What is an EGD?
A panendoscope is a long flexible tube that is thinner than most food you swallow. It is passed through the mouth and back of the throat into the upper digestive tract and allows the physician to examine the lining of the esophagus, stomach, and duodenum (the first portion of the small intestine).
Abnormalities suspected by X ray can be confirmed and others may be detected which are too small to be seen on X ray. If the doctor sees a suspicious area, he can pass an instrument through the endoscope and take a small piece of tissue (a biopsy) for examination in the laboratory. Biopsies are taken for many reasons and do not necessarily imply cancer.
Other instruments can also be passed through the endoscope without causing discomfort, including a small brush to wipe cells from a suspicious area for examination in the laboratory (a form of pap test or “cytology”) and a wire loop or snare to remove polyps (abnormal, usually benign, growths of tissue).
What preparation is required?
For the best possible examination, the stomach must be completely empty, so you should have nothing to eat or drink, including water, from 11 P.M. the evening before the examination or for at least six hours before its performance. Your doctor will be more specific about the time to begin fasting, depending on the time of day that your EGD is scheduled. Be sure to let your doctor know if you are allergic to any drugs.
A companion must accompany you to the examination because you will be given medication to help you relax. It will make you drowsy, so you will need someone to take you home. You will not be allowed to drive after the procedure.
Even though you may not feel tired, your judgment and reflexes may not be normal. Please bring your X rays with you, as they may be important.
What should you expect during the procedure?
Your doctor will give you medication through a vein to make you relaxed and sleepy, and your throat may be sprayed with local anesthetic. While you are in a comfortable position, the panendoscope is inserted through the mouth, and each part of the esophagus, stomach, and duodenum is examined.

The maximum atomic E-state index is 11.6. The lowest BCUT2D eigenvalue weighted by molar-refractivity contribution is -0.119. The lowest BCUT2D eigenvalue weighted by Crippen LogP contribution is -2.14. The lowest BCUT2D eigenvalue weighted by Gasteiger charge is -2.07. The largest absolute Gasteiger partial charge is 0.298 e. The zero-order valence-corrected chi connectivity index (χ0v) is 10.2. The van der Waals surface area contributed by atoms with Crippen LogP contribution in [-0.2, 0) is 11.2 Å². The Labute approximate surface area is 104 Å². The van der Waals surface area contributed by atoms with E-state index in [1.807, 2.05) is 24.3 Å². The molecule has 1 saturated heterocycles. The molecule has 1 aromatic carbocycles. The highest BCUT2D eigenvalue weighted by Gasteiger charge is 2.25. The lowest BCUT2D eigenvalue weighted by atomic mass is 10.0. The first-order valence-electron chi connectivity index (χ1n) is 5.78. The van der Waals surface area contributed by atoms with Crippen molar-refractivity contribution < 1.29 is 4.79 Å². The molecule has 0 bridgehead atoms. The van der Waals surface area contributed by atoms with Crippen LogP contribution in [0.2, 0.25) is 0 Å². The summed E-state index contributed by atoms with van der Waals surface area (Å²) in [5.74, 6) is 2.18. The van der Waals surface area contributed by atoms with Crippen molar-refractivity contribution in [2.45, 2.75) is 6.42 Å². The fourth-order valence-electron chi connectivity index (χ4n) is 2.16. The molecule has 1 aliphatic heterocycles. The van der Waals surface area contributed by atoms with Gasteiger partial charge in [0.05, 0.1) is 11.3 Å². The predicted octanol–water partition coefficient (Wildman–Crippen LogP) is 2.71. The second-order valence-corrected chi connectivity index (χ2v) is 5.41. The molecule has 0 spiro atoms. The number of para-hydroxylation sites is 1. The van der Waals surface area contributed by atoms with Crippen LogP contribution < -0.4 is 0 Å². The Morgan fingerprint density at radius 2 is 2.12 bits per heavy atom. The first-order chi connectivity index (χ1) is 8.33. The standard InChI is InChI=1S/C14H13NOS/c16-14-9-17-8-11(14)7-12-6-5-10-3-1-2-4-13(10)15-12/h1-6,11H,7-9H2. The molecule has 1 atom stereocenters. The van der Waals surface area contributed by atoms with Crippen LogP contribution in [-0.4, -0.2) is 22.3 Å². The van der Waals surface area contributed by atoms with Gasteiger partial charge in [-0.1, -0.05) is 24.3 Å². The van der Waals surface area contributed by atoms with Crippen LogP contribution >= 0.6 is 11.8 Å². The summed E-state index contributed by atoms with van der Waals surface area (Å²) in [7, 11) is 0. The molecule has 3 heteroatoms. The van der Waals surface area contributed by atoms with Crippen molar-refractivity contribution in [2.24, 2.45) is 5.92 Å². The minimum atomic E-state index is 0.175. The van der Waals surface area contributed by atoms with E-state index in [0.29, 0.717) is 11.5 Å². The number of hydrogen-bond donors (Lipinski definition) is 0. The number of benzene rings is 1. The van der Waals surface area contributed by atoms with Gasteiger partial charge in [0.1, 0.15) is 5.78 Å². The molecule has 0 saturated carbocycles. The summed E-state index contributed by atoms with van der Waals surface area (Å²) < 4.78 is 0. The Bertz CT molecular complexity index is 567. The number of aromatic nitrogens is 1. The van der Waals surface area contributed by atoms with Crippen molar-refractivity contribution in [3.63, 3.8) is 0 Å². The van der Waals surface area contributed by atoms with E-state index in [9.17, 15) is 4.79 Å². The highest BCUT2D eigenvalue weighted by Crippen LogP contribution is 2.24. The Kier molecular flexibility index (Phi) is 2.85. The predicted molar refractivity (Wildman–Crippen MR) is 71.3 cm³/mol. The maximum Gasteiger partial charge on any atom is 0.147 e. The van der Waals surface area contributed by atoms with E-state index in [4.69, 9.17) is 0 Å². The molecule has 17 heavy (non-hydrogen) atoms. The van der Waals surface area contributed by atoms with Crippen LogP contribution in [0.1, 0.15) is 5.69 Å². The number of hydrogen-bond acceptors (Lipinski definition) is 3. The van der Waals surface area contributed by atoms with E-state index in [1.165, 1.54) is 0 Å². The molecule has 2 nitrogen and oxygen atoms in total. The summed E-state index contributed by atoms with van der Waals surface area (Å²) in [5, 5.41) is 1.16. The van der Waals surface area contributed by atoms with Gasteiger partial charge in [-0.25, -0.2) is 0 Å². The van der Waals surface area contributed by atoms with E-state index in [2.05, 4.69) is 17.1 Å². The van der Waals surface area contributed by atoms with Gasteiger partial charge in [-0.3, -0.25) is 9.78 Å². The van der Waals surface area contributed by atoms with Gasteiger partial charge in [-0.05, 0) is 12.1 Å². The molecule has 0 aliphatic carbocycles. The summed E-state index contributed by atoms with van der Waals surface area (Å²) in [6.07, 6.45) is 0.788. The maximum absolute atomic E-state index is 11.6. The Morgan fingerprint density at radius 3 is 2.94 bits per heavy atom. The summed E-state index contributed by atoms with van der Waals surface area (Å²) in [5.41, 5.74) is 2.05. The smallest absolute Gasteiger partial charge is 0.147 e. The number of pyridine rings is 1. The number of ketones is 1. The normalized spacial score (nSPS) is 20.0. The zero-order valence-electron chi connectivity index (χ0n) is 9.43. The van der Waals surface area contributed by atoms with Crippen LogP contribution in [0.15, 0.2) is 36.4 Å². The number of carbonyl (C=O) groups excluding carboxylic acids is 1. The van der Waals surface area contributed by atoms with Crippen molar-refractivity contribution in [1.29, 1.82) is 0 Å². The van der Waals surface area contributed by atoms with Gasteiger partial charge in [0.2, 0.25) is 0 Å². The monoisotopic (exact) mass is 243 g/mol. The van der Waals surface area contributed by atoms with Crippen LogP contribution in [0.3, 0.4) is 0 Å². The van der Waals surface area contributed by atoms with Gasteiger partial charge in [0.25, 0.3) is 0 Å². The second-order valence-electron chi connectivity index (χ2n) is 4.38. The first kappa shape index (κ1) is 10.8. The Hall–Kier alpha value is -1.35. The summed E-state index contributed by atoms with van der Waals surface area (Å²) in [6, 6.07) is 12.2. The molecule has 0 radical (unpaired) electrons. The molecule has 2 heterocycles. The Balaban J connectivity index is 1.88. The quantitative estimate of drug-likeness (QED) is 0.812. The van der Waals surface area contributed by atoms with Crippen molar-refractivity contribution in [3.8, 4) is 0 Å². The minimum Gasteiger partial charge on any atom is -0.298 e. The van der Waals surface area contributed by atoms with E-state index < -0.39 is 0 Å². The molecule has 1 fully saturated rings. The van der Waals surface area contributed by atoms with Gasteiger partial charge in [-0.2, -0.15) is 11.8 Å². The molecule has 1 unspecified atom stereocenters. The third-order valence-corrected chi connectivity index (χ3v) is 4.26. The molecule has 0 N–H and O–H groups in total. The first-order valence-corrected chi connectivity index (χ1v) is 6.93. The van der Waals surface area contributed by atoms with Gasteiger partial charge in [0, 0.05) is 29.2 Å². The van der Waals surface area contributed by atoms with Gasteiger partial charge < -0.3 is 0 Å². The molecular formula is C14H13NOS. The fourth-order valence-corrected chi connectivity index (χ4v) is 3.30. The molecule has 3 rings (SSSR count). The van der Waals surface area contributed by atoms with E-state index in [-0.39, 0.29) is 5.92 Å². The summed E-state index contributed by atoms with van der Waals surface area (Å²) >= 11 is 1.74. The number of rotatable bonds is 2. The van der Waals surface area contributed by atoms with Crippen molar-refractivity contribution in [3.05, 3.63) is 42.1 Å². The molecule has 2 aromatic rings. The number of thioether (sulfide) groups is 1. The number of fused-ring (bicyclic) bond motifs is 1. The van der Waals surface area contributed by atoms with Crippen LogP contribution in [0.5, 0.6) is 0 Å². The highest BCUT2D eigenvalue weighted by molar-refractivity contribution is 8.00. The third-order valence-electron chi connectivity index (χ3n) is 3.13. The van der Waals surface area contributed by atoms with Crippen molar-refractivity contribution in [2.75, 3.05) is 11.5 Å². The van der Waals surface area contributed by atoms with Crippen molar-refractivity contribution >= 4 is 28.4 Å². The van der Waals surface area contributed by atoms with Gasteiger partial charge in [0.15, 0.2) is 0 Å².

The procedure is extremely well tolerated with little or no discomfort. Many patients even fall asleep during EGD. The tube will not interfere with your breathing. Gagging is usually prevented by the medication.
Why is EGD necessary?
Many problems of the upper digestive tract cannot be diagnosed by X ray. EGD maybe helpful in the diagnosis of inflammation of the esophagus, stomach, and duodenum (esophagitis, gastritis, duodenitis), and to identify the site of upper gastrointestinal bleeding.
EGD is more accurate than X ray in detecting gastric (stomach) and duodenal ulcers, especially when there is bleeding or scarring from a previous ulcer. EGD may detect early cancers too small to be seen by X ray and can confirm the diagnosis by biopsies and brushings.
EGD may also be needed for treatment, for example, for stretching narrowed areas of the esophagus or for removal of polyps or swallowed objects. Active investigation is currently in progress on methods to control upper gastrointestinal bleeding through the panendoscope. Safe and effective endoscopic control of bleeding could drastically reduce the need for
transfusions and surgery in these patients.
EGD is an extremely worthwhile and safe procedure which is very well tolerated, and is invaluable in the diagnosis and proper management of disorders of the upper digestive tract. The decision to perform this procedure was based upon assessment of your particular problem. If you have any questions about your need for an EGD, do not hesitate to speak to your doctor, who will also be happy to discuss the cost of the procedure, method of billing, and insurance coverage. Both of you share a common goal—your good health—and it can only be achieved through mutual trust, respect, and understanding.
Are there any complications from EGD?
EGD is Safe and is associated with very low risk when performed by physicians who have been specially trained and are experienced in this endoscopic procedure. Complications can occur but are rare. One possible complication is perforation in which a tear through the wall of the esophagus or stomach may allow leakage of digestive fluids. This complication may be managed simply by aspirating the fluids until the opening seals, or may require surgery.
Bleeding may occur from the site of biopsy or polyp removal. It is usually minimal but rarely may require transfusions or surgery.
Localized irritation of the vein may occur at the site of medication injection. A tender lump develops which may remain for several weeks to several months but goes away eventually.
Other risks include drug reactions and .com plications from unrelated diseases such as heart attack o’stroke.
Death is extremely rare, but remains a remote possibility.
What happens after the EGP?
You will be kept in the endoscopic area until most of the effects of the medication have worn off. Your throat may be a little sore for a couple of hours and you may feel bloated for a few minutes right after the procedure because of the air that was introduced to examine your stomach. You will be able to resume your diet after the EGD unless you are instructed otherwise.